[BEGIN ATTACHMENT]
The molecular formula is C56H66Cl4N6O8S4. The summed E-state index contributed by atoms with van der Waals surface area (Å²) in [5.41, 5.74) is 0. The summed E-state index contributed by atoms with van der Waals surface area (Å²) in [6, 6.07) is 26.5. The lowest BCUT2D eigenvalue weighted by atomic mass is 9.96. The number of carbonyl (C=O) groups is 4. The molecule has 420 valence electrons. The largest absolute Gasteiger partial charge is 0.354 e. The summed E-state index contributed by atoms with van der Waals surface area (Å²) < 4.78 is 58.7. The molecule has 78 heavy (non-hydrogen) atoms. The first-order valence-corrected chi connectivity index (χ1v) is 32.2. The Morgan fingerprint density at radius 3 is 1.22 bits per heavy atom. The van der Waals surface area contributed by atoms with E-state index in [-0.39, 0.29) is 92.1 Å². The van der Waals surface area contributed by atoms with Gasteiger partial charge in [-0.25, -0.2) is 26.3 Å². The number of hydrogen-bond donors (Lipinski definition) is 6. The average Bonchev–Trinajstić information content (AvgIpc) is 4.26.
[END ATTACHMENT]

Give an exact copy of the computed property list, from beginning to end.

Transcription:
The molecular formula is C56H66Cl4N6O8S4. The summed E-state index contributed by atoms with van der Waals surface area (Å²) in [5.41, 5.74) is 0. The summed E-state index contributed by atoms with van der Waals surface area (Å²) in [6, 6.07) is 26.5. The lowest BCUT2D eigenvalue weighted by atomic mass is 9.96. The number of carbonyl (C=O) groups is 4. The molecule has 420 valence electrons. The largest absolute Gasteiger partial charge is 0.354 e. The summed E-state index contributed by atoms with van der Waals surface area (Å²) < 4.78 is 58.7. The molecule has 78 heavy (non-hydrogen) atoms. The first-order valence-corrected chi connectivity index (χ1v) is 32.2. The Morgan fingerprint density at radius 3 is 1.22 bits per heavy atom. The van der Waals surface area contributed by atoms with E-state index in [-0.39, 0.29) is 92.1 Å². The van der Waals surface area contributed by atoms with Gasteiger partial charge in [-0.25, -0.2) is 26.3 Å². The number of hydrogen-bond donors (Lipinski definition) is 6. The average Bonchev–Trinajstić information content (AvgIpc) is 4.26.